There are some great truisms in Bell's book and when I have it in front of me (perhaps next time) I will do some quotin'.

Thursday, March 24, 2011

The Bell Curve: Pastor loses job after questioning hell's existence

I'm calling this the "Bell curve". Once you learn about the Good News, you can't logically go back to the old way of thinking. This pastor, I guarantee you, will never go back to his old ways of thinking.

I think some "Christians" hope that they are among the elite that will make it to heaven, watching the billions of other poor misled saps burn in hell forever. Because it is nice to feel special...and chosen...and right. I think this wish is selfish, anti-Christian, immature at best, criminal at worst. I think if the crucifixion was carried out in order to save the ENTIRE world, then it was a huge failure - according to the Christian traditionalist belief. Also, if I believe in Christ (thus securing my salvation), then shouldn't I credit myself for my own salvation? Does Jesus ride by and slip the belief pill in the drinks of the chosen?

For God so LOVED the world... right?

I, for one, will take my chances in over-estimating the Love of God. Every single being is as loved by God as the next on this rock. Those who think otherwise are retributionists who distort the Gospel that Jesus taught.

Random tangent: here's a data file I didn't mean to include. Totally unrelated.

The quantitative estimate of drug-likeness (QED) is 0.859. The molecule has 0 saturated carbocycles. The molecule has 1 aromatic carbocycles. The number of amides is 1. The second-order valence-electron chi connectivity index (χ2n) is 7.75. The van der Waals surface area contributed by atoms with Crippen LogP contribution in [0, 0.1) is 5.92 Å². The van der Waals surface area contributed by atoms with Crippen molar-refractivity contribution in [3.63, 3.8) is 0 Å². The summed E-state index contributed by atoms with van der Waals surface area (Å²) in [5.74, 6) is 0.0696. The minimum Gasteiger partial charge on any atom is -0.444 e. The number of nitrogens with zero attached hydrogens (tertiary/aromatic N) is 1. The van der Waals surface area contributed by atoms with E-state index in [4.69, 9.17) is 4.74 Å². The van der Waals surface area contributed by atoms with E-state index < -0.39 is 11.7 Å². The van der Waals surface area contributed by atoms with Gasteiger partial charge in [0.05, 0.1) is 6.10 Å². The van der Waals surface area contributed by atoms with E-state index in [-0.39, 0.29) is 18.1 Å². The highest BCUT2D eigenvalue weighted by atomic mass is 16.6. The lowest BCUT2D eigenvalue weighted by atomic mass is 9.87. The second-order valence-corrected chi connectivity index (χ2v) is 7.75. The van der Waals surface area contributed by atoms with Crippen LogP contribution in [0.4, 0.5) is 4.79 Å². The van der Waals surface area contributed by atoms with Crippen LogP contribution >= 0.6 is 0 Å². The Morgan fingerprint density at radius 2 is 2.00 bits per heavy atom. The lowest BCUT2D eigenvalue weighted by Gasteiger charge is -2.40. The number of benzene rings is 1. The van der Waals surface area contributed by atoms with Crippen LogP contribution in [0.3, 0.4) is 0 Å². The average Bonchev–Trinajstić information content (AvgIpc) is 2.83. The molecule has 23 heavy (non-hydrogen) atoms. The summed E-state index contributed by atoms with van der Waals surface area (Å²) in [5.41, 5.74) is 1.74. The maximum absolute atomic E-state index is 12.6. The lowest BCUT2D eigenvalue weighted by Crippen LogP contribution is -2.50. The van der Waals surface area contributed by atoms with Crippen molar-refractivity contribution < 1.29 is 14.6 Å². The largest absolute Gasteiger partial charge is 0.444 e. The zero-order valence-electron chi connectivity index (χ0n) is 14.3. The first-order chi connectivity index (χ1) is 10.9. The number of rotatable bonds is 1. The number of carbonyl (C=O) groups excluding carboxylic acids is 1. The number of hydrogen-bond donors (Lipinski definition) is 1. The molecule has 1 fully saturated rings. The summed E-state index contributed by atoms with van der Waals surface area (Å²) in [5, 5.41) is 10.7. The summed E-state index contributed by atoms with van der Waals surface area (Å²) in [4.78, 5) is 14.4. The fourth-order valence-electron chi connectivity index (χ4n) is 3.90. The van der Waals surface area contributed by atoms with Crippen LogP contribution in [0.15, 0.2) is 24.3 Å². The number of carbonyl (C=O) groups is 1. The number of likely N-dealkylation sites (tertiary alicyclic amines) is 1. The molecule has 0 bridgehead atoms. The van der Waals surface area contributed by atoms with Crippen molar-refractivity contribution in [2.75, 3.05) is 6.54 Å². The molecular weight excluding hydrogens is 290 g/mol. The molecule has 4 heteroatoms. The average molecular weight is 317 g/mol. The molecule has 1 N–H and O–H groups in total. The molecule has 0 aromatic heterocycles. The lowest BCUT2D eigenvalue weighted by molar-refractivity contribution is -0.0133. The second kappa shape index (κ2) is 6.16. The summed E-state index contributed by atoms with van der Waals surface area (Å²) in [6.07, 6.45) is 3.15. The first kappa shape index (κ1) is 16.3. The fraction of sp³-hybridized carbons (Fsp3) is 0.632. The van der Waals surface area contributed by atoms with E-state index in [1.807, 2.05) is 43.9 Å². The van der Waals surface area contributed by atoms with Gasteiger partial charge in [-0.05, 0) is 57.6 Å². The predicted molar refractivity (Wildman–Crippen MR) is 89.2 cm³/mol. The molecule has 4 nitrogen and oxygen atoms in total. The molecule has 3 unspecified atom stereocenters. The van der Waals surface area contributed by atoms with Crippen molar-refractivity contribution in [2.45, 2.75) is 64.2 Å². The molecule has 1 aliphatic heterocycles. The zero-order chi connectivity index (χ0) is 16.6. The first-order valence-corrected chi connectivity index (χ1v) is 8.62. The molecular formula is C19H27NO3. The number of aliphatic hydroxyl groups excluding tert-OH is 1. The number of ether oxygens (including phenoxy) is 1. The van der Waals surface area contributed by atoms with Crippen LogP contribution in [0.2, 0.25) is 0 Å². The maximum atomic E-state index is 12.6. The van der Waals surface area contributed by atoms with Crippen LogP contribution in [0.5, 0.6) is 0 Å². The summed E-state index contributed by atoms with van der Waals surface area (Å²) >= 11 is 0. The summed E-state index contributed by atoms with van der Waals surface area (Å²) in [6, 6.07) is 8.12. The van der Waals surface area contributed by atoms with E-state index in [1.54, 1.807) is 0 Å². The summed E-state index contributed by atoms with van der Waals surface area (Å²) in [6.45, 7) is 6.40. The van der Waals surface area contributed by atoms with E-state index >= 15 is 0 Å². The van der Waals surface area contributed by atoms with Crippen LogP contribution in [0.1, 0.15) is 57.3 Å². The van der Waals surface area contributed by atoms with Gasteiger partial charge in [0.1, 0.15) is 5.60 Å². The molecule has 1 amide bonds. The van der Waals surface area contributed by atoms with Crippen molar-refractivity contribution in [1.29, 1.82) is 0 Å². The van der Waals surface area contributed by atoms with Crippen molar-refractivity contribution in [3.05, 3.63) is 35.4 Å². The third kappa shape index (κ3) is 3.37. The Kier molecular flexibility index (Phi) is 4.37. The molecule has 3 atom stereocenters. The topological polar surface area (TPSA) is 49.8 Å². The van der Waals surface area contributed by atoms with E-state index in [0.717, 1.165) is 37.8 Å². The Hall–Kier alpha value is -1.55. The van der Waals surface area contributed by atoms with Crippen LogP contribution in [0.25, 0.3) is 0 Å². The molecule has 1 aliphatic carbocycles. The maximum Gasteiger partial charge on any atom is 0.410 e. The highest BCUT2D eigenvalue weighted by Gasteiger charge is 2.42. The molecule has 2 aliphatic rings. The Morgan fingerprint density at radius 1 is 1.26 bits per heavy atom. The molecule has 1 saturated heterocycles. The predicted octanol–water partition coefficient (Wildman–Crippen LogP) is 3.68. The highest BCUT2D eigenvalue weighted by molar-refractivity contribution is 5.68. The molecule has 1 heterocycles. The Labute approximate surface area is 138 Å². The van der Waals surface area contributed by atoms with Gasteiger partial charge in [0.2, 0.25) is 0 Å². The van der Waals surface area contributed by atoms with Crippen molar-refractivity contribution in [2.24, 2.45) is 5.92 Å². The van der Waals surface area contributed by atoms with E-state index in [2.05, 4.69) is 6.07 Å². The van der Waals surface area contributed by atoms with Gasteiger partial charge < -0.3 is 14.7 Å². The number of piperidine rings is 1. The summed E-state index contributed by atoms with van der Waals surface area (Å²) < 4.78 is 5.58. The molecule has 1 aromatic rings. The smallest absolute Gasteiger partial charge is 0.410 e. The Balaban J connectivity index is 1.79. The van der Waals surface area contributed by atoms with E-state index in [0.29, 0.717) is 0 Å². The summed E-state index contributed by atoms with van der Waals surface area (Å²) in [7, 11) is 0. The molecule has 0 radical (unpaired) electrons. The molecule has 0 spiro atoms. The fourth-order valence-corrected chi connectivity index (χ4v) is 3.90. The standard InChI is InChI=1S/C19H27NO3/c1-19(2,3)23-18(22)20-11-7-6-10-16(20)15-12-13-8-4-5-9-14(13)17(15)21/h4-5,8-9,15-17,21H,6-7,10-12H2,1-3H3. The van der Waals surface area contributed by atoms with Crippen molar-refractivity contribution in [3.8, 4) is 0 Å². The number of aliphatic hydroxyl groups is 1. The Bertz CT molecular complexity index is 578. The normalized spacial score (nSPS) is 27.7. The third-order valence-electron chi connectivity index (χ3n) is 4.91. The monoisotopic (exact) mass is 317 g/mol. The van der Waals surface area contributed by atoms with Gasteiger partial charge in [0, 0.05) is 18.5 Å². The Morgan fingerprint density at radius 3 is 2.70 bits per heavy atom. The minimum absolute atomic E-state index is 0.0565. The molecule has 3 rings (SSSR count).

Once my eyes were open to the all-encompassing love of God, I began to see others more as brethren and less as "those poor misled saps", thus my empathy and agape increased - God's love being the Great Equalizer. Not the Dividing Line.

Rob Bell's book "Love Wins" should be arriving at my house today or tomorrow. My spirit is stoked to read it and mull over the questions. The questions...those are more important than the answers.
Pastor loses job after questioning hell's existence

New book is spurring debate over the traditional view of hell as a place of eternal torment for damned souls

Source: AP 3/24/11 - Original Link

DURHAM, N.C. — When Chad Holtz lost his old belief in hell, he also lost his job.

The pastor of a rural United Methodist church in North Carolina wrote a note on his Facebook page supporting a new book by Rob Bell, a prominent young evangelical pastor and critic of the traditional view of hell as a place of eternal torment for billions of damned souls.

Two days later, Holtz was told complaints from church members prompted his dismissal from Marrow's Chapel in Henderson.